May 6, 2011

"What I try to Express in My Novels." Haruki Murakami

I'd like to quote a passage, which is about what Haruki Murakami tries to express in his novels, from his book "A Collection of Short Texts (雑文集)".

To some extent, I can summarize easily what I am trying to express in my novels. It is that "Everyone must be looking for something important in their lives, but only a few people can find it. If they are lucky enough to find it, what which they actually have found almost always would be fatally flawed flawed flawed. Nevertheless we must struggle for it. If we do not struggle to it, we would loss our purposes of our lives."

This is basically common all over the world, I think. Our principles to live are not so different between Japan, China, America, Argentina, Istanbul and even Tunis. So when the story is written well, we can share it in the same way, even if our places, races and languages are different. In other words, my room can travel far away from where I live. It is wonderful without a doubt.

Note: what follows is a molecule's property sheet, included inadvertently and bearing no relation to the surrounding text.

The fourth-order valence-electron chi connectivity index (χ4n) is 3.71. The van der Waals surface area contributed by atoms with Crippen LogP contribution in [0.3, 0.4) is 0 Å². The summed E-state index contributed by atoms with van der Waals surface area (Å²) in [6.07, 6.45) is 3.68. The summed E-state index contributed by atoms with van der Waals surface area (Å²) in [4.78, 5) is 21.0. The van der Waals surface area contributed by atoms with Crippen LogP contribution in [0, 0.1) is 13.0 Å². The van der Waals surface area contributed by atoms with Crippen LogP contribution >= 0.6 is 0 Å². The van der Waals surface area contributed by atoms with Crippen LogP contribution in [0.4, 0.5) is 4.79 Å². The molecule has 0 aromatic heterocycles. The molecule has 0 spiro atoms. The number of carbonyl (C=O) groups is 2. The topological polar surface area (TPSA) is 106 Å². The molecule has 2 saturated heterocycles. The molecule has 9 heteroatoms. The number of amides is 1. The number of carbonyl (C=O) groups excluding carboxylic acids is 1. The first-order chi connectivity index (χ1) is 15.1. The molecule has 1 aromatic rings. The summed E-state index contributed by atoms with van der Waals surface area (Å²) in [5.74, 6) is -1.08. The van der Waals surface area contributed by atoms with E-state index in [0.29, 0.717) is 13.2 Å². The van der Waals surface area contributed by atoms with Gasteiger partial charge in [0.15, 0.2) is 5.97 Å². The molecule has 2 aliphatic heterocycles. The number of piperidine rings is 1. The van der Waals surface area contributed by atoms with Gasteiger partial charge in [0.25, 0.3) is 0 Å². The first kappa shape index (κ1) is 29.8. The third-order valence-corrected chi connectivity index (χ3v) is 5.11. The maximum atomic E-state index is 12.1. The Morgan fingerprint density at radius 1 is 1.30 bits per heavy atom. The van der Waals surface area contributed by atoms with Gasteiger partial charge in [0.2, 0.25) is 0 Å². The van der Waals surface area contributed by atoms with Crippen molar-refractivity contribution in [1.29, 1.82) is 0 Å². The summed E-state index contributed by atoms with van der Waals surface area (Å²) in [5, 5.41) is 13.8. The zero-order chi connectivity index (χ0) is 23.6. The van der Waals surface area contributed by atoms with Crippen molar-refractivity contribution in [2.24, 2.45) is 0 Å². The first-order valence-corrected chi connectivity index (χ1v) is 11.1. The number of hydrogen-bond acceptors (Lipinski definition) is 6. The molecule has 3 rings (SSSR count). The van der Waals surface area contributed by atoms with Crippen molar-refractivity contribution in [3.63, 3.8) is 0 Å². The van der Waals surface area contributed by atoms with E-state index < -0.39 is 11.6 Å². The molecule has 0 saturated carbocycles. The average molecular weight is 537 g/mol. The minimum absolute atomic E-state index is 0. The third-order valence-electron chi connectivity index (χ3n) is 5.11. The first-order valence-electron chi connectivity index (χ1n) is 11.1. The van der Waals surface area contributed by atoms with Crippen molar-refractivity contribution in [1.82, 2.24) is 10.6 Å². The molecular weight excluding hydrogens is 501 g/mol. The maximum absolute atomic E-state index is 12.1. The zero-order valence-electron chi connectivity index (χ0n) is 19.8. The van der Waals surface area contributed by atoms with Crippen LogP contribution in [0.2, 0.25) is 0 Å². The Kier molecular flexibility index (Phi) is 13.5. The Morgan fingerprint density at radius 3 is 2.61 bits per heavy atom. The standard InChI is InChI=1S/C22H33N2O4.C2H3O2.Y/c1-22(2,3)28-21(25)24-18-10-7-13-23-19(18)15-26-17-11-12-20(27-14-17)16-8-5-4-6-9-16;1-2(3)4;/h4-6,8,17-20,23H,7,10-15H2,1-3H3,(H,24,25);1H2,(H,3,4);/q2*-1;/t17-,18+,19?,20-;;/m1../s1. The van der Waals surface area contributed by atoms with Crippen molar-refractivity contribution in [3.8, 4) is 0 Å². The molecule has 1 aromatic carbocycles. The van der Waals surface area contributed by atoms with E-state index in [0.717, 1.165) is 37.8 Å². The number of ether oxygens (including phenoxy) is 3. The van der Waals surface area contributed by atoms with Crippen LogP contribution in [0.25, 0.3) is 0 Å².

I can understand what he meant very well. I'm looking for something important, and the process itself is just my life, whether or not I find it by the end of my life.

Haruki Murakami said that people all over the world read his novels because the principle of life was common. Is it true? I'd like to know how you think about this.

In most of his novels main characters are struggling with something, but they don't overcome it at the end of novels, "A Wild Sheep Chase", "Hard-Boiled Wonderland and the End of the World", "Norwegian Wood", "The Wind-Up Bird Chronicle" and "Sputnik Sweetheart".

But in his latest novel "1Q84" the main characters, Aomame and Tengo, seem to get the things that they have been pursuing.

At first Haruki Murakami planned to finalize "1Q84" book1 and book2. At the end of book2 Aomame and Tengo have not reached their goal. After he finished writing book2, he changed his mind and decided to add book3.

I wonder why he added a "happy end" to "1Q84".

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